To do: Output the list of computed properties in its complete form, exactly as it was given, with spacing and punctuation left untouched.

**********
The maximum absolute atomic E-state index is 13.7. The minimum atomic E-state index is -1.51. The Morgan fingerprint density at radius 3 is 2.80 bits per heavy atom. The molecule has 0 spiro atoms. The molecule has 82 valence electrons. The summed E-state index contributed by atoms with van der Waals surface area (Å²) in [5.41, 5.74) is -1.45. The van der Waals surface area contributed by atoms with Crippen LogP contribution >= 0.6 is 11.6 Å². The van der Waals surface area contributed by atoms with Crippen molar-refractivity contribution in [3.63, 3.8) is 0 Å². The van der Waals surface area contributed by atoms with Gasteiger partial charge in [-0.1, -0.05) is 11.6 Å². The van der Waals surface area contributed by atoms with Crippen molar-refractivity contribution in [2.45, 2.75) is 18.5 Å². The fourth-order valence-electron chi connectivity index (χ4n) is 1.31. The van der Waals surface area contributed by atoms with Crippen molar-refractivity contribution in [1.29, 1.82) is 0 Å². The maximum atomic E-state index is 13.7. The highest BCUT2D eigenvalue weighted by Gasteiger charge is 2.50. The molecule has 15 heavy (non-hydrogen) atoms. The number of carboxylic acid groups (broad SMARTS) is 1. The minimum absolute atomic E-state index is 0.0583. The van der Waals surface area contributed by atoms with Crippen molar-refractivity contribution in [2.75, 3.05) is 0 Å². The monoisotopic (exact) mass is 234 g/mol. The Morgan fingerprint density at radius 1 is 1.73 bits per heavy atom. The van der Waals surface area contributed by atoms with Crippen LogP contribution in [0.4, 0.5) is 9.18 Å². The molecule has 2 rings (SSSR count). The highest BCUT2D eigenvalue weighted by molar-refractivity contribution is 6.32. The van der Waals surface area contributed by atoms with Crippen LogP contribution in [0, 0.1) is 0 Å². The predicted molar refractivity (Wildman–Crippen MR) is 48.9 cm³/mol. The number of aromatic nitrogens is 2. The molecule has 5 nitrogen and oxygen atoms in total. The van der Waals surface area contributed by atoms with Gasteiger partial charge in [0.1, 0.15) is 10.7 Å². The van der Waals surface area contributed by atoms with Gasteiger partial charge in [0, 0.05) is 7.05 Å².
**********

The maximum absolute atomic E-state index is 13.7. The minimum atomic E-state index is -1.51. The Morgan fingerprint density at radius 3 is 2.80 bits per heavy atom. The molecule has 0 spiro atoms. The molecule has 82 valence electrons. The summed E-state index contributed by atoms with van der Waals surface area (Å²) in [5.41, 5.74) is -1.45. The van der Waals surface area contributed by atoms with Crippen LogP contribution >= 0.6 is 11.6 Å². The van der Waals surface area contributed by atoms with Crippen molar-refractivity contribution in [3.63, 3.8) is 0 Å². The van der Waals surface area contributed by atoms with Gasteiger partial charge in [-0.1, -0.05) is 11.6 Å². The van der Waals surface area contributed by atoms with Crippen molar-refractivity contribution in [2.45, 2.75) is 18.5 Å². The fourth-order valence-electron chi connectivity index (χ4n) is 1.31. The van der Waals surface area contributed by atoms with Crippen molar-refractivity contribution in [1.29, 1.82) is 0 Å². The maximum atomic E-state index is 13.7. The highest BCUT2D eigenvalue weighted by Gasteiger charge is 2.50. The molecule has 15 heavy (non-hydrogen) atoms. The number of carboxylic acid groups (broad SMARTS) is 1. The minimum absolute atomic E-state index is 0.0583. The van der Waals surface area contributed by atoms with Crippen molar-refractivity contribution in [2.75, 3.05) is 0 Å². The monoisotopic (exact) mass is 234 g/mol. The Morgan fingerprint density at radius 1 is 1.73 bits per heavy atom. The van der Waals surface area contributed by atoms with Crippen LogP contribution in [0.4, 0.5) is 9.18 Å². The molecule has 2 rings (SSSR count). The highest BCUT2D eigenvalue weighted by molar-refractivity contribution is 6.32. The van der Waals surface area contributed by atoms with Crippen LogP contribution in [0, 0.1) is 0 Å². The predicted molar refractivity (Wildman–Crippen MR) is 48.9 cm³/mol. The number of aromatic nitrogens is 2. The molecule has 5 nitrogen and oxygen atoms in total. The van der Waals surface area contributed by atoms with Gasteiger partial charge in [0.1, 0.15) is 10.7 Å². The van der Waals surface area contributed by atoms with Gasteiger partial charge in [0, 0.05) is 7.05 Å².